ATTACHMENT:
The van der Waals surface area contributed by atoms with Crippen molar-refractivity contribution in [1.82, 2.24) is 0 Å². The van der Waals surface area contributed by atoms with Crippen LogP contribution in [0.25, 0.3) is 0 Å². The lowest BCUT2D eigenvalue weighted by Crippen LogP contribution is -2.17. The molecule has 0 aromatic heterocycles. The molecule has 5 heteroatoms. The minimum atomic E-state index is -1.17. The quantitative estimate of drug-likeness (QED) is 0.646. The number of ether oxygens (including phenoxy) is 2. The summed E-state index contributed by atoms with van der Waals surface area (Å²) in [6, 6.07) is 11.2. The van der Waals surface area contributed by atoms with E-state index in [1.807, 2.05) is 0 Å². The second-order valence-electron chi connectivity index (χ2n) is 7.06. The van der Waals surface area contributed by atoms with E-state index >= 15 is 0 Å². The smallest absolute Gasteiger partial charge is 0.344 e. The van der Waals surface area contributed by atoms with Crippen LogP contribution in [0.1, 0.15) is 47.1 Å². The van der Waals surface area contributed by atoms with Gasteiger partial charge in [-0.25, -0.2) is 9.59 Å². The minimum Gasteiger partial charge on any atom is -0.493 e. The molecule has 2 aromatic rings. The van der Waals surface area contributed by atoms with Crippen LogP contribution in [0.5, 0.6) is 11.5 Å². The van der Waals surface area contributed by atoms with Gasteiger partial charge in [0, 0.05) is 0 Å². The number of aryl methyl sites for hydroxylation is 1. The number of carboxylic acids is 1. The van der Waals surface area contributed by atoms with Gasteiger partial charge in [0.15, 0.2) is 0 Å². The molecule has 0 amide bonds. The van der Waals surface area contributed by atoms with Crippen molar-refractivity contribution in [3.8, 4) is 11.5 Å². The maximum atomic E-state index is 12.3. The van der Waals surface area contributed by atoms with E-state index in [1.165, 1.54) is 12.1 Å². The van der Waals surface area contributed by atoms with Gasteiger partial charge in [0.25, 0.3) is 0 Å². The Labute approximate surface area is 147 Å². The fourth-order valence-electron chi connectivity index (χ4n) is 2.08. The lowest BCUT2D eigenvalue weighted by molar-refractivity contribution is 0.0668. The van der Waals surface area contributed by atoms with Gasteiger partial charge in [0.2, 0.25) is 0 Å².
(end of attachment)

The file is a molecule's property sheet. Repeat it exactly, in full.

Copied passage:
The van der Waals surface area contributed by atoms with Crippen molar-refractivity contribution in [1.82, 2.24) is 0 Å². The van der Waals surface area contributed by atoms with Crippen LogP contribution in [0.25, 0.3) is 0 Å². The lowest BCUT2D eigenvalue weighted by Crippen LogP contribution is -2.17. The molecule has 0 aromatic heterocycles. The molecule has 5 heteroatoms. The minimum atomic E-state index is -1.17. The quantitative estimate of drug-likeness (QED) is 0.646. The number of ether oxygens (including phenoxy) is 2. The summed E-state index contributed by atoms with van der Waals surface area (Å²) in [6, 6.07) is 11.2. The van der Waals surface area contributed by atoms with E-state index in [1.807, 2.05) is 0 Å². The second-order valence-electron chi connectivity index (χ2n) is 7.06. The van der Waals surface area contributed by atoms with E-state index >= 15 is 0 Å². The smallest absolute Gasteiger partial charge is 0.344 e. The van der Waals surface area contributed by atoms with Crippen LogP contribution in [0.1, 0.15) is 47.1 Å². The van der Waals surface area contributed by atoms with Gasteiger partial charge in [-0.25, -0.2) is 9.59 Å². The minimum Gasteiger partial charge on any atom is -0.493 e. The molecule has 2 aromatic rings. The van der Waals surface area contributed by atoms with Crippen LogP contribution in [0.5, 0.6) is 11.5 Å². The van der Waals surface area contributed by atoms with Gasteiger partial charge in [0, 0.05) is 0 Å². The number of aryl methyl sites for hydroxylation is 1. The number of carboxylic acids is 1. The van der Waals surface area contributed by atoms with Gasteiger partial charge in [0.15, 0.2) is 0 Å². The molecule has 0 amide bonds. The van der Waals surface area contributed by atoms with Crippen molar-refractivity contribution in [3.8, 4) is 11.5 Å². The maximum atomic E-state index is 12.3. The van der Waals surface area contributed by atoms with E-state index in [1.165, 1.54) is 12.1 Å². The van der Waals surface area contributed by atoms with Gasteiger partial charge in [0.25, 0.3) is 0 Å². The Labute approximate surface area is 147 Å². The fourth-order valence-electron chi connectivity index (χ4n) is 2.08. The lowest BCUT2D eigenvalue weighted by molar-refractivity contribution is 0.0668. The van der Waals surface area contributed by atoms with Gasteiger partial charge in [0.2, 0.25) is 0 Å².